A best practice guideline for cloud computing
Ultimately, the consumer of the services is responsible for maintaining the confidentiality, integrity, and availability of data, agrees Kristin Lovejoy, director of IBM's security, governance, and risk management division.
Lovejoy cites by way of example the fact that the HIPAA (US Health Insurance Portability and Accountability Act) makes no specific statements regarding outsourcing or offshoring. Instead, the act's sections 164.308 and 164.314 simply require that a company get assurance from any third parties handling its data that the data will be safeguarded, she notes.
As far as placing limitations on when to deploy the cloud, Lovejoy advises that companies adhere to Geoffrey Moore's consideration of "context versus core." (Moore is a business strategist and managing partner of TCG Advisors.)
Core business practices provide competitive differentiation. Context practices deliver business activities that are typically internal, such as HR services and payroll. Both core and context can be divided into mission-critical applications and non-mission-critical ones. "If a non-mission-critical application goes offline, the company can survive," Lovejoy says.
The rule of thumb Moore comes up with, notes Lovejoy, is this: If the business practice is context and non-mission-critical, then always put it in the cloud. If it is context and mission-critical, it is likely you should make it cloud-enabled. However, if it is core and non-mission-critical, you may want to think about keeping it behind the firewall; if it is core and mission-critical, then definitely keep it behind the firewall, she says.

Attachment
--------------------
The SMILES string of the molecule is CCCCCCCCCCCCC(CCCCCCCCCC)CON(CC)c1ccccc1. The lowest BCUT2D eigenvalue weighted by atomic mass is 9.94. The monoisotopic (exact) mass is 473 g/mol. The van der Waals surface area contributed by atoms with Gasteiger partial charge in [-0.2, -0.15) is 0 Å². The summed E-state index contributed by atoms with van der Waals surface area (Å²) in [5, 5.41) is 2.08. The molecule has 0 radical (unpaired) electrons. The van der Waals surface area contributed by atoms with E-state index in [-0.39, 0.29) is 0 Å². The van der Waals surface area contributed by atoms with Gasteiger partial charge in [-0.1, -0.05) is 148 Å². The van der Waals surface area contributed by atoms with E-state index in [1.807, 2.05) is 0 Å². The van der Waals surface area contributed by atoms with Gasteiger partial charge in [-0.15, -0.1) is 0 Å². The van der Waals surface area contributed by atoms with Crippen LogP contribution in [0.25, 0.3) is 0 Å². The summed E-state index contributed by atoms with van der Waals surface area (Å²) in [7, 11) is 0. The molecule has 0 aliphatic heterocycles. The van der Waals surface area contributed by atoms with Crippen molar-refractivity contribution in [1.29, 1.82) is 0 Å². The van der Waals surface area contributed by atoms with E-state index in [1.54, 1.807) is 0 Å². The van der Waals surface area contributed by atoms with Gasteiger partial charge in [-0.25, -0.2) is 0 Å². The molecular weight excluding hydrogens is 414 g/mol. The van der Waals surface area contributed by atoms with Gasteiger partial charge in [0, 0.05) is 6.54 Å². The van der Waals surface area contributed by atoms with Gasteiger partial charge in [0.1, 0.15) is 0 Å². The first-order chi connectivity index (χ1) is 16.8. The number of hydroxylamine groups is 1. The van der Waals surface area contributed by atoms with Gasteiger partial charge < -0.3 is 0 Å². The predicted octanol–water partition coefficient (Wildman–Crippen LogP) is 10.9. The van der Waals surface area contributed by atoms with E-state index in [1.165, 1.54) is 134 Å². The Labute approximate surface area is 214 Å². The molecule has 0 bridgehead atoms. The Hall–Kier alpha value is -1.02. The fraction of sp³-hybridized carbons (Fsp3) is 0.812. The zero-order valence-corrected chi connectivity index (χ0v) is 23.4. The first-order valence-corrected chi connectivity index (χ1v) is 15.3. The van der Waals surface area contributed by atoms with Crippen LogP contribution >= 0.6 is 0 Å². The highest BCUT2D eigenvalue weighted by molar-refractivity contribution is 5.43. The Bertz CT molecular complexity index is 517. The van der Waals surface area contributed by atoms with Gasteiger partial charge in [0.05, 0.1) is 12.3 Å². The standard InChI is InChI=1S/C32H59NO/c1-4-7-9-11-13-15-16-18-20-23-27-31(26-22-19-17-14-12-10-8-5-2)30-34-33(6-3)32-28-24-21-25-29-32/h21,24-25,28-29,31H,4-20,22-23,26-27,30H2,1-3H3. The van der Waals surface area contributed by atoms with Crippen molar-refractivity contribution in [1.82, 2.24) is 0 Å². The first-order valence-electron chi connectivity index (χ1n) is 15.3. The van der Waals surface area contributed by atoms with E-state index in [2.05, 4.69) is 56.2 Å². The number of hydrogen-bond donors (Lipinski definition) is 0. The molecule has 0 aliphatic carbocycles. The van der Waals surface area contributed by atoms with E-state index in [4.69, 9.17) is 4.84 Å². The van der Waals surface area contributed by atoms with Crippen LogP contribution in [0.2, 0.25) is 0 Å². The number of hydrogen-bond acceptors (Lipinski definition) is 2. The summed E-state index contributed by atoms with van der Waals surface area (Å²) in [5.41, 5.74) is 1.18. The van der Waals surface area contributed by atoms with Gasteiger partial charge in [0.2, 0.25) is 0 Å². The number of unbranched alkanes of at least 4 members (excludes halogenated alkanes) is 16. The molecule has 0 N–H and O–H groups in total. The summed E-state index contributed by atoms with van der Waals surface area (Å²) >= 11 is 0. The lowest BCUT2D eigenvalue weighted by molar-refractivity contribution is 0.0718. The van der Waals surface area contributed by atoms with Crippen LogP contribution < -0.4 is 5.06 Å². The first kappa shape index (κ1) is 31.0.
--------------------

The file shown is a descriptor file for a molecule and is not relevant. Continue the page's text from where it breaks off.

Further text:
Good security takes time
The cloud approach doesn't map naturally to how good security is typically designed, says John Pescatore, Gartner's chief security analyst and a man whose resume reads like it came from a James Bond movie, including a stint with the FBI, the National Security Agency, and the Secret Service.
The area that worries Pescatore most is how quickly cloud-based services are updated and changed. He cites Microsoft's painstaking development of the SDLC (Software Development Life Cycle) initiative that assumes mission-critical software will have a three- to five-year period in which it will not substantially change.
"In the cloud, every two weeks we add a new feature, changing the app all the time. But the secure SDLC is not built to do that. We are going back to the old Netscape days of pushing out new features real quick, and nobody has a security cycle that moves that fast," Pescatore says.
What makes matters even worse is that the business user can't say he wants to stay on the old version. "In the cloud you have to accept the next version, possibly nullifying any security that was built into the old application or assumed through integration at the customer site.